The fidget spinner has been a huge retail success in many countries, and France is now in on the act too.
But wait, what’s that? The ‘Hand Spinner’? Yep! In France, where English words are creeping in despite the efforts of the Acadamie Francais, I guess it should be no surprise that the name changed from English to different English.
But why would the product marketers bother changing ‘fidget’ to ‘hand’? Many French adults learnt that English stalwart song ‘If you’re appy and you know it clap your ands’) at school, and those who can pronounce the ‘h’ often, and understandably, mix up the usage. They might say ‘air’ for ‘hair’ based on the correct pronunciation of ‘hour’, for example, or just invent an ‘h’, such as ‘(h)axe’. In French, an axe is ‘hache‘. It’s why burgers are called ‘steak hache‘ (literally, ‘axed steak’, but realistically, ‘chopped meat’). The ‘h’ isn’t pronounced in ‘hache‘, but some Frenchies like to add it into the English version anyway.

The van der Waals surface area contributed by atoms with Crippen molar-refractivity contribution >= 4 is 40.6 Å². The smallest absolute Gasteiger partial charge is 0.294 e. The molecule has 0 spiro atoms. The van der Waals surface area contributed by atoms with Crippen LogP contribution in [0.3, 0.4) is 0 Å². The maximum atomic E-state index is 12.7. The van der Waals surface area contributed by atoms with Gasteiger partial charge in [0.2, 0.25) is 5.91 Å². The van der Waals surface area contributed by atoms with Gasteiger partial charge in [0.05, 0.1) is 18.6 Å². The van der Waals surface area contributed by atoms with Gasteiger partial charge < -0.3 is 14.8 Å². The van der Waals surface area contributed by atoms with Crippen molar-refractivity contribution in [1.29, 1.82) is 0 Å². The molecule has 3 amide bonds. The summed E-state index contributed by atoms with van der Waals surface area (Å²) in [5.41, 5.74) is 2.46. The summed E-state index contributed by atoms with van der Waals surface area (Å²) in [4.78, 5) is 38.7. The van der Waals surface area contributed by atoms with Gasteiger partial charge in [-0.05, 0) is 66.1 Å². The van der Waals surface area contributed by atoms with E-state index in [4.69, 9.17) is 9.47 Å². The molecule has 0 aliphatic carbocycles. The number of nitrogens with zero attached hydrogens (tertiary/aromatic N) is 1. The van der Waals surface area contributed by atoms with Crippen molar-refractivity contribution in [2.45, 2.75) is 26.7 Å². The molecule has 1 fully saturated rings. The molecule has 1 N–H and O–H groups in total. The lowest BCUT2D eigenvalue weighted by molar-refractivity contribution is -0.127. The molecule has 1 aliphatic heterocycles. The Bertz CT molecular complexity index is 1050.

I wondered if it was just a cheap version of the fidget spinner being sold at one supermarket, so I checked some more catalogues.
The very next catalogue had a more expensive fidget spinner, but it was still marketed as a Hand Spinner, complete with an explanation in French on how to use it.
I asked a French friend why she thought the name had changed and she explained it very logically. The English word ‘fidget’ isn’t commonly known in France, whereas ‘hands’ is well understood, even by non-English speakers (probably thanks to that song singing at school).
And for anyone coming to France who is seeking a fidget spinner, don’t think you’re getting offer lightly just because the name is in English. You will need to ask for one with a French accent. Something like ‘Un and spin-nur (s’il vous plaît)’ should do the trick.